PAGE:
However, the speech-to-print movement is not something I know very much about qualitatively, as I have never personally used a linguistic phonics program (although, I do think there are theoretical reasons it might be valuable). So I reached out to multiple linguistic phonics instructors to ask them “is oral-only PA a speech-to-text approach”. The answer appeared to be overwhelming, “No”. Most notably, I reached out to Nora Maginity Chahbazi, who told me that “you can’t do speech to text, without text. As you are teaching the connection between sounds and letters.”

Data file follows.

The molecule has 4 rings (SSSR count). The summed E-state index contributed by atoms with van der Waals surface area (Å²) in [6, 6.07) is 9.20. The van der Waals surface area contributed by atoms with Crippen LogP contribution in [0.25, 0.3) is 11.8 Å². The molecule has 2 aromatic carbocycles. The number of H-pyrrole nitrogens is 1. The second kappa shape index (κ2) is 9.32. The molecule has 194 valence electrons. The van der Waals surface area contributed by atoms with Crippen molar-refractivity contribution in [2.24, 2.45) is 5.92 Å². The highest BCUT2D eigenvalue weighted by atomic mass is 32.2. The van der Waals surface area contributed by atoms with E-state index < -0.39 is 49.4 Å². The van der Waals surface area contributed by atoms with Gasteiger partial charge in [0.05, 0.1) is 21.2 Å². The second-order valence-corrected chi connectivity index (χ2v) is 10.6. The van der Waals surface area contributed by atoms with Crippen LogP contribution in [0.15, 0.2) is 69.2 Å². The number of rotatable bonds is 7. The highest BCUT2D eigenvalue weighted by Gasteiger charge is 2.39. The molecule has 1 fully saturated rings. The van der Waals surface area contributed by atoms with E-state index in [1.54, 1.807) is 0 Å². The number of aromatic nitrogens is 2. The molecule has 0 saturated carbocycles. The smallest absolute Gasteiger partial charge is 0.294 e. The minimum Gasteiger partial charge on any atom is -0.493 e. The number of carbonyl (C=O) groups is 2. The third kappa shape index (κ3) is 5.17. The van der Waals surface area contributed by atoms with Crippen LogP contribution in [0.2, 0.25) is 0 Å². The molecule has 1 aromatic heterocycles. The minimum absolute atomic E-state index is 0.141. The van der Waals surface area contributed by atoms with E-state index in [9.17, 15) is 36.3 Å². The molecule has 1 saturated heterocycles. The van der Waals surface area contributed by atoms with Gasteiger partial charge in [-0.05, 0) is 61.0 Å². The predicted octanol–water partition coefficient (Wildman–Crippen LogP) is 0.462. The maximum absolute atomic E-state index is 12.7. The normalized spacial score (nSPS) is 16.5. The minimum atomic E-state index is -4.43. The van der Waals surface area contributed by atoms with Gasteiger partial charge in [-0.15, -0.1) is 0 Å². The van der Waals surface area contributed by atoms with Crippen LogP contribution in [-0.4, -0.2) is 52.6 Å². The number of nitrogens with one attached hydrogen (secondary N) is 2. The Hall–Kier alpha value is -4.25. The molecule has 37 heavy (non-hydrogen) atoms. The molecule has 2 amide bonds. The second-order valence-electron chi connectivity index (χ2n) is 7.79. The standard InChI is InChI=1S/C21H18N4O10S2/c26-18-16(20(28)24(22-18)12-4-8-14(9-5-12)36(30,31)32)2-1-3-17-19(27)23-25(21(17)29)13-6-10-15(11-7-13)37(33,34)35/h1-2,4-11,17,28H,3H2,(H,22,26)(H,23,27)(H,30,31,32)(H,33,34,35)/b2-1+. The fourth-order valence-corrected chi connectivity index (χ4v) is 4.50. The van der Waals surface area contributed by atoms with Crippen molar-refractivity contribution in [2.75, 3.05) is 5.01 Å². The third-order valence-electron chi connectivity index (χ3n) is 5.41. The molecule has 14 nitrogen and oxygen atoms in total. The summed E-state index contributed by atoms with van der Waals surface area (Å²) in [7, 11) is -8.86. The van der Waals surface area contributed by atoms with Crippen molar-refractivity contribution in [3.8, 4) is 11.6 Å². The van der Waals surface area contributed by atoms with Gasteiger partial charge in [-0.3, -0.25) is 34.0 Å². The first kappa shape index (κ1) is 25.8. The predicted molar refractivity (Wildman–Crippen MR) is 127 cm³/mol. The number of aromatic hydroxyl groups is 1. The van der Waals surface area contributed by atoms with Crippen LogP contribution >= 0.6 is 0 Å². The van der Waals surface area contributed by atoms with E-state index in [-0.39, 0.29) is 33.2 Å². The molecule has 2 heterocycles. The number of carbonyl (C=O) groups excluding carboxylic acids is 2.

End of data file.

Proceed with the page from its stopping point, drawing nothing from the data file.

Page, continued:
Another common response I have seen is that “it is not developmentally appropriate to teach students in pre-k or kindergarten with letters”. Of course, this language actually comes from the DAP movement, which was very popular for Balanced Literacy scholars when I first started my teaching career. Indeed, it is a claim I often see Balanced Literacy scholars make against phonics in general. However, as I discussed with Dr. Shanahan in my interview with him, there is absolutely no evidence to support this claim. (https://podcasts.apple.com/ca/podcast/interview-with-dr-shanahan-the-topic-of-dap/id1448225801?i=1000459253334